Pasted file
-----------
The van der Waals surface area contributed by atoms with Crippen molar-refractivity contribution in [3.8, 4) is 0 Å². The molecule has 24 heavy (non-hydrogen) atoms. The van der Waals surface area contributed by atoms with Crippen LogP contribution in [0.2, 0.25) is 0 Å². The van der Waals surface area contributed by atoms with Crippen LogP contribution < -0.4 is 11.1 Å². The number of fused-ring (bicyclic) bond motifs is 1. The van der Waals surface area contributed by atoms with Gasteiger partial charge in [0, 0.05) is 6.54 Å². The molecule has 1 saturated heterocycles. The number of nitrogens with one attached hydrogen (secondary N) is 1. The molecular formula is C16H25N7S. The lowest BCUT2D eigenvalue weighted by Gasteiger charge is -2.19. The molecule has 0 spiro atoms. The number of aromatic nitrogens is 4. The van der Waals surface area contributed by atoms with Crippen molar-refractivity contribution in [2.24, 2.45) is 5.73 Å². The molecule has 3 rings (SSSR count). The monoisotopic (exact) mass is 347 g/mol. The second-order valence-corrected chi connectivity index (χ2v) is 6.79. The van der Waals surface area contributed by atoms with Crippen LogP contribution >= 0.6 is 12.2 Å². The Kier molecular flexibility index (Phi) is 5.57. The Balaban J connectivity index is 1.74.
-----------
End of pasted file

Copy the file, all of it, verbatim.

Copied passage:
The van der Waals surface area contributed by atoms with Crippen molar-refractivity contribution in [3.8, 4) is 0 Å². The molecule has 24 heavy (non-hydrogen) atoms. The van der Waals surface area contributed by atoms with Crippen LogP contribution in [0.2, 0.25) is 0 Å². The van der Waals surface area contributed by atoms with Crippen LogP contribution < -0.4 is 11.1 Å². The number of fused-ring (bicyclic) bond motifs is 1. The van der Waals surface area contributed by atoms with Gasteiger partial charge in [0, 0.05) is 6.54 Å². The molecule has 1 saturated heterocycles. The number of nitrogens with one attached hydrogen (secondary N) is 1. The molecular formula is C16H25N7S. The lowest BCUT2D eigenvalue weighted by Gasteiger charge is -2.19. The molecule has 0 spiro atoms. The number of aromatic nitrogens is 4. The van der Waals surface area contributed by atoms with Crippen molar-refractivity contribution in [2.24, 2.45) is 5.73 Å². The molecule has 3 rings (SSSR count). The monoisotopic (exact) mass is 347 g/mol. The second-order valence-corrected chi connectivity index (χ2v) is 6.79. The van der Waals surface area contributed by atoms with Crippen LogP contribution >= 0.6 is 12.2 Å². The Kier molecular flexibility index (Phi) is 5.57. The Balaban J connectivity index is 1.74.